I've been studying English for several years now and recently I've started to follow a Facebook group in which there are mostly people from the US. Beside the fact that they use so many acronyms (some of them are quite difficult for me to understand, as we don't use them so much in Italian!),I've found some very curious grammar forms that I've never seen before and even Google couldn't help me. A woman wrote "So we weren't gone on holiday." It is correct?
The word "gone" can be used as a verb (go, went, gone), adjective or preposition (https://www.merriam-webster.com/dictionary/gone).
Is/are/was/were/have-has been gone
All of these variations would be grammatical so long as the word "gone" is used as an adjective.
We were gone by the time he arrived (We were no longer present at the location in question).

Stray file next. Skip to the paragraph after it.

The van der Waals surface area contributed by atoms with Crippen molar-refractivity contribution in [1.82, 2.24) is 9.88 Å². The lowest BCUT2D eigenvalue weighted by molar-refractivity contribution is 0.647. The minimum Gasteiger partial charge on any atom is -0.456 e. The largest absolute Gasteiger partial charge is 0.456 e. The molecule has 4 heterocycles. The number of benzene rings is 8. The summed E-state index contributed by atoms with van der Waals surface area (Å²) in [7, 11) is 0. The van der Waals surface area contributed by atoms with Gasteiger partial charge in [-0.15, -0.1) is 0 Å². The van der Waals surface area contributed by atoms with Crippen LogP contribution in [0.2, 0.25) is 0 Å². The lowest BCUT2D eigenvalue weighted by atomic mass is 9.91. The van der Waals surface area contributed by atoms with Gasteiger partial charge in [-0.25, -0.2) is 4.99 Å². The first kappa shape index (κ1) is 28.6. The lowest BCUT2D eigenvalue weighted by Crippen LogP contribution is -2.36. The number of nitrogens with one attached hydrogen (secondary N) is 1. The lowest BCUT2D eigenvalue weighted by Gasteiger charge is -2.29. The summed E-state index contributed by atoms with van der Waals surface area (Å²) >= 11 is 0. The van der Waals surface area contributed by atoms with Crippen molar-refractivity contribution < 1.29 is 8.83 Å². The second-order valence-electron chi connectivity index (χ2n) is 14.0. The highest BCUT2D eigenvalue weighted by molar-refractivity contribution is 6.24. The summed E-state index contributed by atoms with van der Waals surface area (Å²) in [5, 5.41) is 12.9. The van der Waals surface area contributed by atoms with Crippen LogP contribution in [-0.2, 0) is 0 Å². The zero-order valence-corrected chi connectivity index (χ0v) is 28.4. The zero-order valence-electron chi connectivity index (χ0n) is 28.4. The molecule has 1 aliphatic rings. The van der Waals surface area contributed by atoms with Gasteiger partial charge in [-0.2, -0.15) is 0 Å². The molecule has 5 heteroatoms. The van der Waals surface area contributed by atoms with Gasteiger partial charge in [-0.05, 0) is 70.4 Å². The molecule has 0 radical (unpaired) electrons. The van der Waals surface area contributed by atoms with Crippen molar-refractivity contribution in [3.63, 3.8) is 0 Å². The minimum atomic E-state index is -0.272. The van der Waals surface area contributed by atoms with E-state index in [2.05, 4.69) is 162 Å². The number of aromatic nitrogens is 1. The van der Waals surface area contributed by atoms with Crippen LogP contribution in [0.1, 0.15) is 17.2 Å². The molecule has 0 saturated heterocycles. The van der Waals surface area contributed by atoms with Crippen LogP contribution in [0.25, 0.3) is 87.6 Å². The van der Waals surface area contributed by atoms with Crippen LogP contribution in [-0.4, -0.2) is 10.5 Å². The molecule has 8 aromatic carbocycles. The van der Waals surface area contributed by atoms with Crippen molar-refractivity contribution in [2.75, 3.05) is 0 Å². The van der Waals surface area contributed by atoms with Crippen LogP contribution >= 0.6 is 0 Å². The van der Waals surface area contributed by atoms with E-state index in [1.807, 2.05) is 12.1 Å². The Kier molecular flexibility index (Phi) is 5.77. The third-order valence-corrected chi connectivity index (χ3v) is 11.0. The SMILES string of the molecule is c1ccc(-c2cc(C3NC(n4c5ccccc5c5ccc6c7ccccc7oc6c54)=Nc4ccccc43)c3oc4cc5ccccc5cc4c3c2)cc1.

'Gone on holiday' is an idiomatic phrase, and should be considered as a whole rather than as part of the verb 'to go'.
Luckily we were gone on holiday when the house burned down, so no one was hurt.
Here "gone on holiday" is a state or condition of "being away on holiday".
It is quite different from "we were going on holiday".
It's colloquial. A bit more unusual as a negative, I think, but on an informal FB page people can speak how they like. What your FB poster means is "We weren't in the state of being on holiday", ie "We weren't away".